Workplace Bullying ▼
“Telling my story of what I experienced in the workplace.”
Harassment and bullying certainly have a lot in common, but there is one big legal difference: workplace harassment is illegal.
It’s difficult to specifically define workplace bullying unless the behavior is part of other legislatively protected areas such as harassment, discrimination, or intimidation. Bullying can be defined as persistent and ongoing acts of incivility directed toward a person or group. Bullying and harassment are similar, yet different because someone hurts another person through cruel, offensive and insulting behaviors.
Bullying is a form of aggression where there is a power imbalance; the person doing the bullying has power over the person being victimized. Bullying is the use of coercion to get control over another person or to be habitually cruel to another person. Bullying involves an intentional, persistent or repeated pattern of committing or willfully tolerating physical and non-physical behaviors that are intended to cause fear, humiliation or physical harm in an attempt to socially exclude, diminish, or isolate another person. Bullying can occur through written, verbal or electronically transmitted expression or by means of a physical act or gesture.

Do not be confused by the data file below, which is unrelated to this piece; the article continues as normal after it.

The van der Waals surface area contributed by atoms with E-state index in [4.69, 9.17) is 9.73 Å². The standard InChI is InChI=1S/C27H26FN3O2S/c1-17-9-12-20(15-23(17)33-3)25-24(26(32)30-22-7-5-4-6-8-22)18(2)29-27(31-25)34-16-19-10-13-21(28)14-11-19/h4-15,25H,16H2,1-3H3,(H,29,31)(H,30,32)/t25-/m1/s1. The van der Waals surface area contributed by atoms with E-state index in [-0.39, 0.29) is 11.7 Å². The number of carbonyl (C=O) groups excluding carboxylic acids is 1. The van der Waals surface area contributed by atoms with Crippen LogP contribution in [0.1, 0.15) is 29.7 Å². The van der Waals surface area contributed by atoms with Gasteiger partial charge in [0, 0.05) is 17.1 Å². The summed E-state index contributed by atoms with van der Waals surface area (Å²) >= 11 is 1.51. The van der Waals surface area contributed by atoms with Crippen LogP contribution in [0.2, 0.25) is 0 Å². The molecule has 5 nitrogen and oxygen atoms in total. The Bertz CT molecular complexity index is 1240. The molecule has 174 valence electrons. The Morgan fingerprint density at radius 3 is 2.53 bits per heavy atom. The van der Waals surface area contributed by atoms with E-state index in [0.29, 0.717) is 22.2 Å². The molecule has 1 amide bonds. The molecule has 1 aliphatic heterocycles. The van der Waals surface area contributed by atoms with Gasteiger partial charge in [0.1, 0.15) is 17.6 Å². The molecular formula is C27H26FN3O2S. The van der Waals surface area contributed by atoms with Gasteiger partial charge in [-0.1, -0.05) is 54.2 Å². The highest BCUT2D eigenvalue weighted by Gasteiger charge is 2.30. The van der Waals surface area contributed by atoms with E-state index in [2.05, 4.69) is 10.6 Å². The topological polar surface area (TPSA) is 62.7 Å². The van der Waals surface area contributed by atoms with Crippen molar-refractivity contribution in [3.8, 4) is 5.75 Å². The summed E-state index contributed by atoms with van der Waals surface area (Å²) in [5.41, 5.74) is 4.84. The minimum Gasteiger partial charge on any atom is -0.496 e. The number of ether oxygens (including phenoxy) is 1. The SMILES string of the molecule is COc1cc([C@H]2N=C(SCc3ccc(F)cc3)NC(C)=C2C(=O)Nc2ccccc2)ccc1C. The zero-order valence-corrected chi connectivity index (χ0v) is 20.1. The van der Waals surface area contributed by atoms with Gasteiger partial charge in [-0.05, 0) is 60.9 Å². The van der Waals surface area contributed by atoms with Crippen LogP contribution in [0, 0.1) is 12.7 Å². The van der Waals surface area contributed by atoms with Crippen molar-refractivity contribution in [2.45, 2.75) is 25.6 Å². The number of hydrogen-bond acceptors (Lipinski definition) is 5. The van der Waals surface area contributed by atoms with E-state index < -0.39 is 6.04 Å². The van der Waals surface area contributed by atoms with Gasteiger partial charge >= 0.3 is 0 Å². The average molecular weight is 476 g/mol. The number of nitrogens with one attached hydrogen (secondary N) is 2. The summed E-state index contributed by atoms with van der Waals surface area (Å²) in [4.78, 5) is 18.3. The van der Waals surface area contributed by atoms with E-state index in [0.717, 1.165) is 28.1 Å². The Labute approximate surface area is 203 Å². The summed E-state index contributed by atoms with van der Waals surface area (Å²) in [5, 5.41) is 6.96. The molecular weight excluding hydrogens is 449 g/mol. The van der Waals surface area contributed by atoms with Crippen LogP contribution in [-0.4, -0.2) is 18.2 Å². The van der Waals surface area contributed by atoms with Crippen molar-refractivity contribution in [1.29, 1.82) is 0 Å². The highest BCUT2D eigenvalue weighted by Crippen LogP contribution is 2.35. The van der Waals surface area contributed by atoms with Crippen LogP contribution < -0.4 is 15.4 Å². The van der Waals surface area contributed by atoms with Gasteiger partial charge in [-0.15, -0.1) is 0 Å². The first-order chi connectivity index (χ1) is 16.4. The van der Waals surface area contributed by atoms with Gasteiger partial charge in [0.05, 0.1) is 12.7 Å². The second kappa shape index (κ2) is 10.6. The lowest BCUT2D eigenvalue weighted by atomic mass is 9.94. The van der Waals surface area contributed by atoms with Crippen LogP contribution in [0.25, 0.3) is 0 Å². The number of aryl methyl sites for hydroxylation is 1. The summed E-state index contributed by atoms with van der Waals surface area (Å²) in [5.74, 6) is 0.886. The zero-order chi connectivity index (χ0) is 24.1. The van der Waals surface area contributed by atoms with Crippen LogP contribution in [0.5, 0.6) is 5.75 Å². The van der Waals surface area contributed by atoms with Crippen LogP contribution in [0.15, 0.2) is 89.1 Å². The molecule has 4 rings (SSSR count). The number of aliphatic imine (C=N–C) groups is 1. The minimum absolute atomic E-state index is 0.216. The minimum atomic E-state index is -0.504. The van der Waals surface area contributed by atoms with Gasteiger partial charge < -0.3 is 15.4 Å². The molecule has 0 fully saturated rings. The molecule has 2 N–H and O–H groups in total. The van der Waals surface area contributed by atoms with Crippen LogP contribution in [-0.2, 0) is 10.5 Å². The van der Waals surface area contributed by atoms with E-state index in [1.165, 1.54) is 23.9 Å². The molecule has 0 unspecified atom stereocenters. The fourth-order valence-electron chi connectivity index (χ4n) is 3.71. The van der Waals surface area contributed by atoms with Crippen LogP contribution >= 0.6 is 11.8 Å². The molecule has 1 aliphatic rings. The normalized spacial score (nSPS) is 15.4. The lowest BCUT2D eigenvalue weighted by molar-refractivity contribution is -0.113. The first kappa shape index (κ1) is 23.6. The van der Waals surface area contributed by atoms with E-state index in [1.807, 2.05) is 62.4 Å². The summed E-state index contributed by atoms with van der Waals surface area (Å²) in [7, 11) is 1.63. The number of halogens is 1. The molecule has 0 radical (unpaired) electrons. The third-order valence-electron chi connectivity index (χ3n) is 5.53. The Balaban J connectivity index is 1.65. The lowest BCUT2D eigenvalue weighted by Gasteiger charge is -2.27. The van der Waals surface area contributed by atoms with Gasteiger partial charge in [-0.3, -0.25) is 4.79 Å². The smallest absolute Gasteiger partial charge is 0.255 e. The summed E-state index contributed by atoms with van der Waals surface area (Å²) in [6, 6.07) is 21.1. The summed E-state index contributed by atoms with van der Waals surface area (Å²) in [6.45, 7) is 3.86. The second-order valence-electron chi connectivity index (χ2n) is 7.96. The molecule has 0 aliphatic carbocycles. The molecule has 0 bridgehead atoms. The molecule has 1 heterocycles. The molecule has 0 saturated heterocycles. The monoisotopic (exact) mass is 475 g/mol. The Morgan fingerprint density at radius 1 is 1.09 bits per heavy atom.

We consistently see that workplace bullying can thrive only within a workplace culture that tolerates it. In some organizations, a few people seem to maintain and even accumulate power when behaving disrespectfully. In some cases, habitual instigators seem to be held above reproach, despite their displays of disrespect for others.
Often, workplace bullying targets don’t even recognize the threatening and intimidating behavior as bullying until someone specifically identifies it. By contrast, workplace bullies often choose their targets based on perceived strength. A few examples of such perceived strength include physical skill, subject matter ability, or even popularity.
In the workplace, bullying can include sabotage of work as well as verbal abuse. The mistreatment is humiliating, intimidating, and threatening – not to mention being harmful to the targeted person’s health.
Before leaving my employment in April 2018, the bullying by the Director of Finance was ongoing through email, fake stories, gesture and verbal intimidation.
Different types of bullying
Physical bullying: using physical force or aggression against another person
Verbal bullying: using words to verbally attack someone
Social/relational bullying: trying to hurt someone through excluding them, spreading rumors or ignoring them
Cyberbullying: using electronic media to threaten, embarrass, intimidate, or exclude someone, or to damage their reputation
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